Commons debate on assisted dying
Labour MP Rob Marris will have his private members' bill voted on in the House of CommonsGetty

MPs will vote on a proposal to introduce "assisted dying" for the terminally ill across England and Wales on 11 September. The House of Commons debate comes after Labour MP Rob Marris tabled his private members' bill on the issue.

The draft legislation would allow terminally ill people to be given a deadly dose of drugs so long as they have six months or less left to live and two doctors have signed the act off. The bill would also introduce a "conscience clause" so doctors and nurses would not have to get involved with the procedure.

The proposal is effectively a re-run of Lord Falconer's 2014 bill, which failed to get through parliament, and has the support of campaign group Dignity in Dying. "A change in the law on assisted dying would not lead to more deaths, rather it would lead to less suffering for those dying people who want the choice to control how and when they die," the organisation has argued.

The assisted dying bill

The arguments for and against explained

Elsewhere, Tory backbencher Nus Ghani has explained in IBTimes UK why she is backing the bill and The Telegraph has reported three ministers are expected to defy David Cameron's opposition to the draft legislation and support Marris's bill.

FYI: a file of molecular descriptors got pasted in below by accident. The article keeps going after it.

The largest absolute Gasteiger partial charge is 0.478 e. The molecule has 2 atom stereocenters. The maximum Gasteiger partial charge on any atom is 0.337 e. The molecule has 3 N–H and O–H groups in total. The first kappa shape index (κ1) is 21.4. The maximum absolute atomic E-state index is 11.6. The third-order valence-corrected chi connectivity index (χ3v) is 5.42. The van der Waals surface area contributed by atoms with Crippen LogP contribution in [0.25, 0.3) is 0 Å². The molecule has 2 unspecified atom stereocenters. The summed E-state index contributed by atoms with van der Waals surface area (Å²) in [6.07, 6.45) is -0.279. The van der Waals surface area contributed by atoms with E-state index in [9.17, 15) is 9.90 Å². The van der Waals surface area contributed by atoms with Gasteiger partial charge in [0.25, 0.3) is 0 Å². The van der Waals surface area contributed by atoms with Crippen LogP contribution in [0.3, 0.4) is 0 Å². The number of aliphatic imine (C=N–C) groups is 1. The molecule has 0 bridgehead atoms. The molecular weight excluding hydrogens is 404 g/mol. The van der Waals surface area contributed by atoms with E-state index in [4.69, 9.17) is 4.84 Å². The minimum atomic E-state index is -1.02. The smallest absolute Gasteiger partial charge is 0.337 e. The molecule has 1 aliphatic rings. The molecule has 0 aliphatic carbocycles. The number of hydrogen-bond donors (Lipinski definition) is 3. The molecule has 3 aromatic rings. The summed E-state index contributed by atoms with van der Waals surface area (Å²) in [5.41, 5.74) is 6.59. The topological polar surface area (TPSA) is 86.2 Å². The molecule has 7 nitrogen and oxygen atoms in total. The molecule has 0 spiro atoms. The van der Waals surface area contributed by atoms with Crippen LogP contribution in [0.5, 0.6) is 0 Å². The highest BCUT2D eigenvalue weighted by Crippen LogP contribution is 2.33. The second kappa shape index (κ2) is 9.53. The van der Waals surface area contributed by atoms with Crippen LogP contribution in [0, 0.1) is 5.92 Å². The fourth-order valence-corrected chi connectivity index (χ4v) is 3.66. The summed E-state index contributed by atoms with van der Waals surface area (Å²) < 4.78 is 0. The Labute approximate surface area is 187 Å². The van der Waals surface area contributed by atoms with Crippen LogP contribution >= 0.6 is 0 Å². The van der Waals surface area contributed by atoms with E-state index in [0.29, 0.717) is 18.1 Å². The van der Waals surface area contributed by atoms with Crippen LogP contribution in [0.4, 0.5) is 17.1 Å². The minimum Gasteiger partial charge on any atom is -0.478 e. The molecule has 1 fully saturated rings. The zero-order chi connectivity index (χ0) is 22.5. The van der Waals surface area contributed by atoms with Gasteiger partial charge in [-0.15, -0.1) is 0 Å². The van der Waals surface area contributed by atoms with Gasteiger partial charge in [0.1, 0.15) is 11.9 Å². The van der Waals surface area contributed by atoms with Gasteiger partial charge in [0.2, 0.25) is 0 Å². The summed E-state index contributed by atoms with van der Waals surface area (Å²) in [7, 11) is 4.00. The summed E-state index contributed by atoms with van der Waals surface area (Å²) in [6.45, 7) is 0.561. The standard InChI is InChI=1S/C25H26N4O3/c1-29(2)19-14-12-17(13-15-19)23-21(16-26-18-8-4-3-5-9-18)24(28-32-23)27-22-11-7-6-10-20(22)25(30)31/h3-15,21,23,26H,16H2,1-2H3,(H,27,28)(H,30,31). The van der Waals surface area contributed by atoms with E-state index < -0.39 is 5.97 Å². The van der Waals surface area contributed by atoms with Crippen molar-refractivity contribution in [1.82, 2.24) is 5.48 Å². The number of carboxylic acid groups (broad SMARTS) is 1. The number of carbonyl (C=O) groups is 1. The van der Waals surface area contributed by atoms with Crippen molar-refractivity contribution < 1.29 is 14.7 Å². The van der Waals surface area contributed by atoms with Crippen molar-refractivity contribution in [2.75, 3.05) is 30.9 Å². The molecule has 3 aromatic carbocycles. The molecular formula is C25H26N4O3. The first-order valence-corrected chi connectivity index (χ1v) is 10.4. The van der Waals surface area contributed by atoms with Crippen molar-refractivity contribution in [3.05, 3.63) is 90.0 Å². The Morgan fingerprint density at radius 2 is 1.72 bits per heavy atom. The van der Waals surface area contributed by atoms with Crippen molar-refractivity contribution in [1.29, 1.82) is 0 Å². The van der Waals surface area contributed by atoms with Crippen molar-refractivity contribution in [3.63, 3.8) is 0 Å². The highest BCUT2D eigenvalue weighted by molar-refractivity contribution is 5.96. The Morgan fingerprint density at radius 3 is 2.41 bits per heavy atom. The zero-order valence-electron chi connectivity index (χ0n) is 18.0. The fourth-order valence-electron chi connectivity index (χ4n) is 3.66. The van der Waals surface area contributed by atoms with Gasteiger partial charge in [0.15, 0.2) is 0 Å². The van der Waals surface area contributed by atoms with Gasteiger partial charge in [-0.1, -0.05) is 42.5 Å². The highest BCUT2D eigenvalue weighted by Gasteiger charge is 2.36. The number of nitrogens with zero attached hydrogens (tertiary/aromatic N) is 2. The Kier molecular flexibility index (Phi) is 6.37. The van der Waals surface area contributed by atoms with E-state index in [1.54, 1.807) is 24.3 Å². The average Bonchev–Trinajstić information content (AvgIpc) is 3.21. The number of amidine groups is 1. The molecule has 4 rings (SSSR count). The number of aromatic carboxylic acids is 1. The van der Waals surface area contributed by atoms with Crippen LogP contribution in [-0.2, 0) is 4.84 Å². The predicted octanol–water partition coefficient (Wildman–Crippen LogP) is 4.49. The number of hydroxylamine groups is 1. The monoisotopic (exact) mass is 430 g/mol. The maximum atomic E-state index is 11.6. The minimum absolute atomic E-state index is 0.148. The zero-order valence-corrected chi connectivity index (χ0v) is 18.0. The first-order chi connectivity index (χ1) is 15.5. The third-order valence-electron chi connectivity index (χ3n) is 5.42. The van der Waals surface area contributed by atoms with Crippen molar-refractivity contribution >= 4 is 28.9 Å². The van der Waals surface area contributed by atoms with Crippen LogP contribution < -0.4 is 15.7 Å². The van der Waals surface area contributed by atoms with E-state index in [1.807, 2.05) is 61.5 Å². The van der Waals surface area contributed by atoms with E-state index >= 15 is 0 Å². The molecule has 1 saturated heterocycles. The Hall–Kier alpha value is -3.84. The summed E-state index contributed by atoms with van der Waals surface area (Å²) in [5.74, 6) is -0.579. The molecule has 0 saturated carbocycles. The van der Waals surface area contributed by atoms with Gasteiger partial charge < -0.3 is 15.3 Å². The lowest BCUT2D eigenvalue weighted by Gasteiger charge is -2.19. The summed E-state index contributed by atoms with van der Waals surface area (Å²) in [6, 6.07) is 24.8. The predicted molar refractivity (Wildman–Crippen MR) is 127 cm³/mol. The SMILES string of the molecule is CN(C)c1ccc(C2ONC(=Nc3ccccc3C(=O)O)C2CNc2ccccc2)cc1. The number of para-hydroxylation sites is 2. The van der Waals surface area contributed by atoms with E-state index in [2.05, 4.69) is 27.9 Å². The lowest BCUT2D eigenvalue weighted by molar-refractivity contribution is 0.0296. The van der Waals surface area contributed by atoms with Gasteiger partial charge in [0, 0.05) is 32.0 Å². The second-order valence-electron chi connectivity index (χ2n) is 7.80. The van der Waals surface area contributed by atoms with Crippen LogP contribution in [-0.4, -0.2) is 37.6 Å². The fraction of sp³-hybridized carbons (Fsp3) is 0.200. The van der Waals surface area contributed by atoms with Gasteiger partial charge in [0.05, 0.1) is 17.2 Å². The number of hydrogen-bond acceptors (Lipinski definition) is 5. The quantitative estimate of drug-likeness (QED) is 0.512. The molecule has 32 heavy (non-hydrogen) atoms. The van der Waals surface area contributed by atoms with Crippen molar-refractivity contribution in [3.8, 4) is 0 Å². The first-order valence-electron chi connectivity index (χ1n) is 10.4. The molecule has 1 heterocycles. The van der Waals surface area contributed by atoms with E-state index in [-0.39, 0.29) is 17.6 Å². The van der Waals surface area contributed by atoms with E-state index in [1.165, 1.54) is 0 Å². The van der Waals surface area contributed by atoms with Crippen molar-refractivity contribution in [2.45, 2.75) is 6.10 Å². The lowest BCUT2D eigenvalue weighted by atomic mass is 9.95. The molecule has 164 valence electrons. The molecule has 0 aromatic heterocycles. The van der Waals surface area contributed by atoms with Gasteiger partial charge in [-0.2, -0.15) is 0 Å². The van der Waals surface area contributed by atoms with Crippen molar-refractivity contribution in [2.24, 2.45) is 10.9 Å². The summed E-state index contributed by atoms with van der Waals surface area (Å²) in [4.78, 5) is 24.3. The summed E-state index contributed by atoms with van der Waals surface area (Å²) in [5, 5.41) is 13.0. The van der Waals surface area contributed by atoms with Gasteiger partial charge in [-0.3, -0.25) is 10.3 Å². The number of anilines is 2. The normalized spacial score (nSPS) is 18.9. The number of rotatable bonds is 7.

But top legal expert Lord Carlile QC told IBTimes UK the proposal could increase the risk of suicide among vulnerable people and the Liberal Democrat peer claimed the safeguards in the bill are not strong enough.

"If we introduce this legislation, we will be raising the risks of vulnerable people wishing to commit suicide because they feel that they are saving trouble for their families or to avoid financial worries, and there is the potential for undue influence," he said.

Archbishop of Canterbury Justin Welby is among a group of faith leaders who are also opposed to the bill. "The evidence around the world is that there is a slippery slope and that once you cross this line and say that we accept that part of the role of medicine is deliberately to kill people, that there is always pressure to go a little bit further," the Church of England man told Channel 5 News on 9 September.

"I've watched all kinds of different deaths over time, and as a carer I've done that, and I've felt that sense of 'I wish it was all over' and yet come back to the point that that is not giving life its full value."